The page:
Diapers are almost a necessary evil. No matter how much you enjoy and love your baby, changing dirty, smelly diapers is not fun. You will change your baby's diaper about 10 times daily; typically 6 wet diapers and 4 soiled diapers. That is more than 3,000 diaper changes in the first year alone. So it really is no surprise that changing diapers is one of the most time consuming tasks for parents.
There are three different approaches you can take to diapering: disposable diapers, cloth diapers, and a diaper service. You may decide to use a combination of cloth and disposable diapers, depending on whether you are at home or traveling.
Babies are not alike and neither are diapers. Some diapers absorb better in the front, some absorb better in the back, and some diapers leak down the leg. You may need to try several brands to find the one that works best for your baby.
As a general rule, diapers should be changed when wet, regardless of their absorbency. Newborns urinate frequently, around 8-20 times a day, in small amounts. When your baby is closer to one year, your baby may urinate less frequently, around 7-10 times a day, but in greater amounts. Frequent diaper changes will keep your baby's skin healthy and protect your baby's skin from diaper rash. Some babies have very sensitive skin and easily break out in a rash. It is always a good idea to have diaper rash cream on hand as a preventative measure and for healing.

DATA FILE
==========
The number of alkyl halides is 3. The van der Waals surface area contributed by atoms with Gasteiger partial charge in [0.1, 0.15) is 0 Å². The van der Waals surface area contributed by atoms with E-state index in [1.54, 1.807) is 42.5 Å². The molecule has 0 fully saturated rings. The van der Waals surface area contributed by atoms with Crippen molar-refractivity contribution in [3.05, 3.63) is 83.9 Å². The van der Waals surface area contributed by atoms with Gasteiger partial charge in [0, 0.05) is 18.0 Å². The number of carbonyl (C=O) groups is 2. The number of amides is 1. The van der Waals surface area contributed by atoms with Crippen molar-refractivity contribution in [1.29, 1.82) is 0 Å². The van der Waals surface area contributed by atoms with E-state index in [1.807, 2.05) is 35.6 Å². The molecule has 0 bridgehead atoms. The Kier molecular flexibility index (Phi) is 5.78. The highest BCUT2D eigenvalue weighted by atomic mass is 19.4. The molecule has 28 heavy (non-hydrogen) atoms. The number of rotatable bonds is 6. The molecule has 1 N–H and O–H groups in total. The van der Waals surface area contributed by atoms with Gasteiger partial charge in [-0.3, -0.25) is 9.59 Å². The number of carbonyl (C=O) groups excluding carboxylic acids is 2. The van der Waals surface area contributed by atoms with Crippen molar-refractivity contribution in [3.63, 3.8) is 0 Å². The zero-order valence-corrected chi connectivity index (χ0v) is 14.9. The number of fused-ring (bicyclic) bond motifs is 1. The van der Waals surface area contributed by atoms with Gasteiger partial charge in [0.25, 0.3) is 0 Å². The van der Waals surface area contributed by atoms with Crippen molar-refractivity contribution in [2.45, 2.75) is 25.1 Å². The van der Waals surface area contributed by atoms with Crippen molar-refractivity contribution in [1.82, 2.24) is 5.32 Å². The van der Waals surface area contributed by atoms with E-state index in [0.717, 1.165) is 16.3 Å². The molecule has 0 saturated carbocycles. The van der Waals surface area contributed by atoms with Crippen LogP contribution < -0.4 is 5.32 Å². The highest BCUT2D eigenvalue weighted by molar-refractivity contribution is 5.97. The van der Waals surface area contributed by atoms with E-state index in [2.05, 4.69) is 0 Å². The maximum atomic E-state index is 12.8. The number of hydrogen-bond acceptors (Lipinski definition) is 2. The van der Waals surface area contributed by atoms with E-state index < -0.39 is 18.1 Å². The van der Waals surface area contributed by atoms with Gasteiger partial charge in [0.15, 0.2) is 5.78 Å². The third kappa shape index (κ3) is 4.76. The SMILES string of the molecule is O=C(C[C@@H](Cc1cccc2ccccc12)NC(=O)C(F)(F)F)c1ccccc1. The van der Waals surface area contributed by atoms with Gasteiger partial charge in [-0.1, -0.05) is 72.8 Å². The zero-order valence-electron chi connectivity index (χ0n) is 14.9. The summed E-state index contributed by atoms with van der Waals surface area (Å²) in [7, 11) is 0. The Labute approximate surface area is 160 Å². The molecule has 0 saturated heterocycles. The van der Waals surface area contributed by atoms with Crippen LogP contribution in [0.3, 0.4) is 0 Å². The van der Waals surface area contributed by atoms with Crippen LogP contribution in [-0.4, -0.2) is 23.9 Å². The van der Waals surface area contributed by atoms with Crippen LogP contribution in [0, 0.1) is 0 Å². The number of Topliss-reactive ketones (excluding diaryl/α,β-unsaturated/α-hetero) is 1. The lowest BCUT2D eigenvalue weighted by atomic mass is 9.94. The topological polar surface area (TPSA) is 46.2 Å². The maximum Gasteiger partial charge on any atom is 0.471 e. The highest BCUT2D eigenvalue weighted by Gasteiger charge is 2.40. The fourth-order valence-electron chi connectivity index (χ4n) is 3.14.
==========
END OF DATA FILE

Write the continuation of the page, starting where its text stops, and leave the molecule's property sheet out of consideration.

When trying different diapers, you want the diaper to absorb where it is supposed to, but you also want it to fit properly. A diaper that fits properly will help prevent messy leaks, and it will also prevent friction on your baby's skin that can lead to irritation. Diapers are available in many sizes, many with stretchy waist bands and leg openings. Diapers with elastic around the waist and leg opening should be snug to fit comfortably and minimize leakage. Diapers that are too small or closed too tightly around the waist or legs can cause discomfort.
You have many diapering options available to you. If your baby reacts to disposables, you may want to try cloth. If you prefer ease of use and convenience over extra time in the laundry room, disposable may be the best way to go. The diapers you choose will depend on what is available in your area, your lifestyle, your baby's skin sensitivity, the overall cost, and the environment.